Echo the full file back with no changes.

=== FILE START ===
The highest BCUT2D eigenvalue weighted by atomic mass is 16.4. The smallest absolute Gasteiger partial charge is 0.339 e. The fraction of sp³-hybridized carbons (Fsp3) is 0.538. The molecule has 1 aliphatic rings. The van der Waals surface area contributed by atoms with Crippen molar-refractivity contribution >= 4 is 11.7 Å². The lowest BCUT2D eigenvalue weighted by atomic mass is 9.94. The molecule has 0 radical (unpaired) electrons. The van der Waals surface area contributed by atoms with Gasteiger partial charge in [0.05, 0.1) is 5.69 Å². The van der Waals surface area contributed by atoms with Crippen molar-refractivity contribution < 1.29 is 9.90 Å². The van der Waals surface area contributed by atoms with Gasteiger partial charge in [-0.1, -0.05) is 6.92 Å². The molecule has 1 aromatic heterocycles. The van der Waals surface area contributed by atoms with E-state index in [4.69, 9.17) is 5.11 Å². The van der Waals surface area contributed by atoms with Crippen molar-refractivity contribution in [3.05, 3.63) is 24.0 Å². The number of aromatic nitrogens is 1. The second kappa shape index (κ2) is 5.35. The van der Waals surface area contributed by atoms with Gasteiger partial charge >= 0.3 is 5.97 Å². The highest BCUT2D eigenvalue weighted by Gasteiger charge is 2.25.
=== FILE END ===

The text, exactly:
The highest BCUT2D eigenvalue weighted by atomic mass is 16.4. The smallest absolute Gasteiger partial charge is 0.339 e. The fraction of sp³-hybridized carbons (Fsp3) is 0.538. The molecule has 1 aliphatic rings. The van der Waals surface area contributed by atoms with Crippen molar-refractivity contribution >= 4 is 11.7 Å². The lowest BCUT2D eigenvalue weighted by atomic mass is 9.94. The molecule has 0 radical (unpaired) electrons. The van der Waals surface area contributed by atoms with Gasteiger partial charge in [0.05, 0.1) is 5.69 Å². The van der Waals surface area contributed by atoms with Crippen molar-refractivity contribution < 1.29 is 9.90 Å². The van der Waals surface area contributed by atoms with Gasteiger partial charge in [-0.1, -0.05) is 6.92 Å². The molecule has 1 aromatic heterocycles. The van der Waals surface area contributed by atoms with E-state index in [4.69, 9.17) is 5.11 Å². The van der Waals surface area contributed by atoms with Crippen molar-refractivity contribution in [3.05, 3.63) is 24.0 Å². The number of aromatic nitrogens is 1. The second kappa shape index (κ2) is 5.35. The van der Waals surface area contributed by atoms with Gasteiger partial charge >= 0.3 is 5.97 Å². The highest BCUT2D eigenvalue weighted by Gasteiger charge is 2.25.